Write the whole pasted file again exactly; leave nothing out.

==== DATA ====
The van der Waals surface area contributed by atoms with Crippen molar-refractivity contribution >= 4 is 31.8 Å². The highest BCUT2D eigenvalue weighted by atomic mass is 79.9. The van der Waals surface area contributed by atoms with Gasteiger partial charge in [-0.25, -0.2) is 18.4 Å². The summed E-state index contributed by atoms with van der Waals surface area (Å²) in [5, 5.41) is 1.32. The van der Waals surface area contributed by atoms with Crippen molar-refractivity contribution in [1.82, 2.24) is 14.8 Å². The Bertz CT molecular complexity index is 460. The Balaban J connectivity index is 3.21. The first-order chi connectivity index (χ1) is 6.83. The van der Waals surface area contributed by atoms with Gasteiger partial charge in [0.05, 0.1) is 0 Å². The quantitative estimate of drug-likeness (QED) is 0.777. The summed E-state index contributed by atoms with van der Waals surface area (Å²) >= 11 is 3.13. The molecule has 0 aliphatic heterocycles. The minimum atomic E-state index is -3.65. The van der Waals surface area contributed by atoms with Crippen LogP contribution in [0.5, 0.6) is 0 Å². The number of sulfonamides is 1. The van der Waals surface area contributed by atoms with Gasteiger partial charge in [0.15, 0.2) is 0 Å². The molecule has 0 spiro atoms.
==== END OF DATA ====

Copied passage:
The van der Waals surface area contributed by atoms with Crippen molar-refractivity contribution >= 4 is 31.8 Å². The highest BCUT2D eigenvalue weighted by atomic mass is 79.9. The van der Waals surface area contributed by atoms with Gasteiger partial charge in [-0.25, -0.2) is 18.4 Å². The summed E-state index contributed by atoms with van der Waals surface area (Å²) in [5, 5.41) is 1.32. The van der Waals surface area contributed by atoms with Crippen molar-refractivity contribution in [1.82, 2.24) is 14.8 Å². The Bertz CT molecular complexity index is 460. The Balaban J connectivity index is 3.21. The first-order chi connectivity index (χ1) is 6.83. The van der Waals surface area contributed by atoms with Gasteiger partial charge in [0.05, 0.1) is 0 Å². The quantitative estimate of drug-likeness (QED) is 0.777. The summed E-state index contributed by atoms with van der Waals surface area (Å²) >= 11 is 3.13. The molecule has 0 aliphatic heterocycles. The minimum atomic E-state index is -3.65. The van der Waals surface area contributed by atoms with Crippen LogP contribution in [0.5, 0.6) is 0 Å². The number of sulfonamides is 1. The van der Waals surface area contributed by atoms with Gasteiger partial charge in [0.15, 0.2) is 0 Å². The molecule has 0 spiro atoms.